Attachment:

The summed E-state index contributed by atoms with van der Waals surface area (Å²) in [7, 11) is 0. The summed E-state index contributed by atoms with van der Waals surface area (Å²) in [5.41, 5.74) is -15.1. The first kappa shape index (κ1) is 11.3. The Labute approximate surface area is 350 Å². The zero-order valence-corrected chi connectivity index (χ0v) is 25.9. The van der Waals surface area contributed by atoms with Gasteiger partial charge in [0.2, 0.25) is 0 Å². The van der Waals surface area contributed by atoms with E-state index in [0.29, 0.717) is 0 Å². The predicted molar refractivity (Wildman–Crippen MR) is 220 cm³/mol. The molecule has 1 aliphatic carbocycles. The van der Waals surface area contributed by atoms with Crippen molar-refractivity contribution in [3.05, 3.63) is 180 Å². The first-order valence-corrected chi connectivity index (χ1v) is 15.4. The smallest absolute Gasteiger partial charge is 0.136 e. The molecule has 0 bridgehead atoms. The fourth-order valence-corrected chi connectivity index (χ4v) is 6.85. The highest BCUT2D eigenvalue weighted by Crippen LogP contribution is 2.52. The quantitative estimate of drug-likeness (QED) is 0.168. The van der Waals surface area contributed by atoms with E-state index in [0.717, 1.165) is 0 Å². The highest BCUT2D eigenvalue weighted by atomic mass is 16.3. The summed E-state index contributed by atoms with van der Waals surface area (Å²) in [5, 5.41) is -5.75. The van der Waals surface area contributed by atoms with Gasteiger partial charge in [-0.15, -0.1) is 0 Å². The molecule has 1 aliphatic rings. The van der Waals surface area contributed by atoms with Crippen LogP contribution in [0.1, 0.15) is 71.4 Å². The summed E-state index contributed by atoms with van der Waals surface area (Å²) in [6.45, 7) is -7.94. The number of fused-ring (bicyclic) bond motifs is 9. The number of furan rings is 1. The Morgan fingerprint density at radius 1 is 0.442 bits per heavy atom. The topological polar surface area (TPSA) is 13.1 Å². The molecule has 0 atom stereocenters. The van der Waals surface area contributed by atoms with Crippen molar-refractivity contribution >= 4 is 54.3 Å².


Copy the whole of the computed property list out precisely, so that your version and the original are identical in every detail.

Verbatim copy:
The summed E-state index contributed by atoms with van der Waals surface area (Å²) in [7, 11) is 0. The summed E-state index contributed by atoms with van der Waals surface area (Å²) in [5.41, 5.74) is -15.1. The first kappa shape index (κ1) is 11.3. The Labute approximate surface area is 350 Å². The zero-order valence-corrected chi connectivity index (χ0v) is 25.9. The van der Waals surface area contributed by atoms with Gasteiger partial charge in [0.2, 0.25) is 0 Å². The van der Waals surface area contributed by atoms with E-state index in [0.29, 0.717) is 0 Å². The predicted molar refractivity (Wildman–Crippen MR) is 220 cm³/mol. The molecule has 1 aliphatic carbocycles. The van der Waals surface area contributed by atoms with Crippen molar-refractivity contribution in [3.05, 3.63) is 180 Å². The first-order valence-corrected chi connectivity index (χ1v) is 15.4. The smallest absolute Gasteiger partial charge is 0.136 e. The molecule has 0 bridgehead atoms. The fourth-order valence-corrected chi connectivity index (χ4v) is 6.85. The highest BCUT2D eigenvalue weighted by Crippen LogP contribution is 2.52. The quantitative estimate of drug-likeness (QED) is 0.168. The van der Waals surface area contributed by atoms with E-state index in [0.717, 1.165) is 0 Å². The highest BCUT2D eigenvalue weighted by atomic mass is 16.3. The summed E-state index contributed by atoms with van der Waals surface area (Å²) in [5, 5.41) is -5.75. The van der Waals surface area contributed by atoms with Gasteiger partial charge in [-0.15, -0.1) is 0 Å². The molecule has 1 aliphatic rings. The van der Waals surface area contributed by atoms with Crippen LogP contribution in [0.1, 0.15) is 71.4 Å². The summed E-state index contributed by atoms with van der Waals surface area (Å²) in [6.45, 7) is -7.94. The number of fused-ring (bicyclic) bond motifs is 9. The number of furan rings is 1. The Morgan fingerprint density at radius 1 is 0.442 bits per heavy atom. The topological polar surface area (TPSA) is 13.1 Å². The molecule has 0 atom stereocenters. The van der Waals surface area contributed by atoms with Crippen molar-refractivity contribution >= 4 is 54.3 Å².